Advertisement

What are isometric exercises?

Diana Meeks
Diana Meeks on behalf of Sigma Nursing
Family Practitioner

Isometric exercises are exercises that utilize pushing and pulling motions to keep muscles strong. Your athletic performance and speed will get no benefit from isometric exercises, so these exercises are often reserved for those with injuries or painful conditions like arthritis. Isometric exercises are often found in physical therapy situations to help maintain strength in a given muscle area.

Isometric exercises are those that generate internal tension but do not produce any movement. Any example would be pushing hard against a wall and producing tension but not moving the wall or a wrestler at a standstill with another wrestler in a match. Outside of rehabilitation settings isometric exercises are rarely used since they have very little application in real life or sports settings.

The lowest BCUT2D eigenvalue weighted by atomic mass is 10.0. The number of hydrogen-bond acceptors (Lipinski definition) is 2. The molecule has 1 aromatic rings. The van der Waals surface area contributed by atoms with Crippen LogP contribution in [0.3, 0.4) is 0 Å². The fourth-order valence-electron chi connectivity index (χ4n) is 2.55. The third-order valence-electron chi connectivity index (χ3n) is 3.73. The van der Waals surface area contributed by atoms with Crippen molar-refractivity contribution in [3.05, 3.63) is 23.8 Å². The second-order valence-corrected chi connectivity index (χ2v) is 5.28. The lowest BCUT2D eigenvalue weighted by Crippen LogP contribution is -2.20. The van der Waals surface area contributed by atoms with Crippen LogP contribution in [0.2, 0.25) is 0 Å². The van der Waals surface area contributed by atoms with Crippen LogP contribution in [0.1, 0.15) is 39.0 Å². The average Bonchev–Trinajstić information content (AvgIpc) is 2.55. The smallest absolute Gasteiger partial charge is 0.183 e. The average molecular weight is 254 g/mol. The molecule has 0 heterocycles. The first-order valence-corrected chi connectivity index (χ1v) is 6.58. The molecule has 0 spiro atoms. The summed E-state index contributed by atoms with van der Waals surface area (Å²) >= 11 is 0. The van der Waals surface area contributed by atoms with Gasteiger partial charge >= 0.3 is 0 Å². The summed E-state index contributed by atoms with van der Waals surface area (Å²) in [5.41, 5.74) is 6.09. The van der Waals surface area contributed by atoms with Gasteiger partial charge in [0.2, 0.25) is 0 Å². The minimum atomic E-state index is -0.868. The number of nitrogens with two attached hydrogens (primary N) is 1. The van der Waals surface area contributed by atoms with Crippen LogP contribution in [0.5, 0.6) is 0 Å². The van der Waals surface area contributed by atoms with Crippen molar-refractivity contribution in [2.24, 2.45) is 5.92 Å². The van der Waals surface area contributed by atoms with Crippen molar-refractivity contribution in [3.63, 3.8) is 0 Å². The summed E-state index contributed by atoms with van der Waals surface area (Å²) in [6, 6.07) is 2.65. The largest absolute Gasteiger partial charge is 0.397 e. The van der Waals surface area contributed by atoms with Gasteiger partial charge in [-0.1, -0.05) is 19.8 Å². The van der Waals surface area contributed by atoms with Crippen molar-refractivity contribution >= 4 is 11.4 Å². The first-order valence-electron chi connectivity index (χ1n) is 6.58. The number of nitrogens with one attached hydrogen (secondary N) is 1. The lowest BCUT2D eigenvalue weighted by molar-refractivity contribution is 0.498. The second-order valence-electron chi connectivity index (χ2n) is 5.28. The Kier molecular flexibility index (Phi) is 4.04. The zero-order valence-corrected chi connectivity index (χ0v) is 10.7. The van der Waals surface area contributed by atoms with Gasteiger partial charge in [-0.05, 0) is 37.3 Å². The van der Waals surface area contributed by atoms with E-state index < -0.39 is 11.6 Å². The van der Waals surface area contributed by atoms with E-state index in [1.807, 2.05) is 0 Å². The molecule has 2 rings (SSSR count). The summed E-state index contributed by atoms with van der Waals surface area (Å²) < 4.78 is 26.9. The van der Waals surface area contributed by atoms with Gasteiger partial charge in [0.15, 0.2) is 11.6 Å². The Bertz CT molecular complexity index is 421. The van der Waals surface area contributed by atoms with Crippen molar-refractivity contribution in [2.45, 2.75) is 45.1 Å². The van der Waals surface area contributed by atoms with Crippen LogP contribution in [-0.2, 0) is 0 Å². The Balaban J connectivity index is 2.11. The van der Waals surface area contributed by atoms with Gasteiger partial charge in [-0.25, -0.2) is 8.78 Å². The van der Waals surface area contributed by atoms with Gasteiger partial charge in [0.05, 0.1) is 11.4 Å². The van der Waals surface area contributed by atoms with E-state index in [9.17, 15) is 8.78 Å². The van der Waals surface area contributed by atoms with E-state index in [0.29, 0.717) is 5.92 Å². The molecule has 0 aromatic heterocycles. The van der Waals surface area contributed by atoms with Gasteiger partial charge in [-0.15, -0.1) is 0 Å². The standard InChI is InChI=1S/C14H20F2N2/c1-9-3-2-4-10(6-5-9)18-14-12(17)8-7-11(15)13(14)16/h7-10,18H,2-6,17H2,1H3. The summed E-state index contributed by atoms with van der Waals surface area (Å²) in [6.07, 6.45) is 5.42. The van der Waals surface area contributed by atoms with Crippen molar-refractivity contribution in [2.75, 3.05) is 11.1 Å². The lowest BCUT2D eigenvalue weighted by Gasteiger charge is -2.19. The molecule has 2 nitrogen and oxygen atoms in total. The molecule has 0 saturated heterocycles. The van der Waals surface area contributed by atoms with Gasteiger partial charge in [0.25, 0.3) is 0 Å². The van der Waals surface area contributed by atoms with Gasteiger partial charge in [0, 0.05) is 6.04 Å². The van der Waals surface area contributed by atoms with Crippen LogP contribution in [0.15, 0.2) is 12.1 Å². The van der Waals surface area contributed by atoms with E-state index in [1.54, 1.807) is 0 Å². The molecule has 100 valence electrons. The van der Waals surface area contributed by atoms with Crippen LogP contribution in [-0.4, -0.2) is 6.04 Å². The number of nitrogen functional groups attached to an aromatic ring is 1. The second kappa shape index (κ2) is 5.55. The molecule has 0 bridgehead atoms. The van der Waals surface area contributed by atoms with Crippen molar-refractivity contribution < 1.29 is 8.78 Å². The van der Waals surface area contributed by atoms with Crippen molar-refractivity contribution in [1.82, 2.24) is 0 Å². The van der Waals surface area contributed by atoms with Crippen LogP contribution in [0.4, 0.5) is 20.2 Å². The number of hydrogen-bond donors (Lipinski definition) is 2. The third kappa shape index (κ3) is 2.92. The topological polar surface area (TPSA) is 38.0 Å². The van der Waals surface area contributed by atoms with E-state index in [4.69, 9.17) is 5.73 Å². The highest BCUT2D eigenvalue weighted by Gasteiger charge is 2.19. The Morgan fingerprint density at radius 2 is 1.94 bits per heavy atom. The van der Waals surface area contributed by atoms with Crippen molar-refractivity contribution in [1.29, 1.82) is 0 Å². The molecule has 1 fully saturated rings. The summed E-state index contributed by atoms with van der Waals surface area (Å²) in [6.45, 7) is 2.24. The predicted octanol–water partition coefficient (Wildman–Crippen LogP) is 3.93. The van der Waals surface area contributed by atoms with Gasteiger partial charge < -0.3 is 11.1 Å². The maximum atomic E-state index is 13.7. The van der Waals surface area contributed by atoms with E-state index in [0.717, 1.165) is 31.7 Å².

Isometric exercises are exercises that produce a muscle contraction with little to no bodily movement, and are often held for a period of time (generally 30-60 seconds). Isometric type exercises are commonly used in rehabilitation conditioning programs.

An example of an isometric exercise is the wall sit.

Continue Learning about Types Of Exercise Programs

The 5-Part Workout You Can Do Anytime, Anywhere
The 5-Part Workout You Can Do Anytime, Anywhere
For the ultimate excuse-busting exercise routine, try this easy, no-shower-no-change-of-clothes workout, courtesy of Good Housekeeping's Drop 5 Pounds...
Read More
Winter Fitness Alternative for Walkers and Runners
Winter Fitness Alternative for Walkers and Runners
Is winter weather disrupting your walking or running routine? Try snowshoeing or cross-country skiing. Both offer all-body and aerobic workouts with m...
Read More
Can coordination exercises improve brain function?
Can coordination exercises improve brain function? Coordination exercises activate the cerebellum, w...
More Answers
Transform YOU: Chest Stretch
Transform YOU: Chest Stretch

Important: This content reflects information from various individuals and organizations and may offer alternative or opposing points of view. It should not be used for medical advice, diagnosis or treatment. As always, you should consult with your healthcare provider about your specific health needs.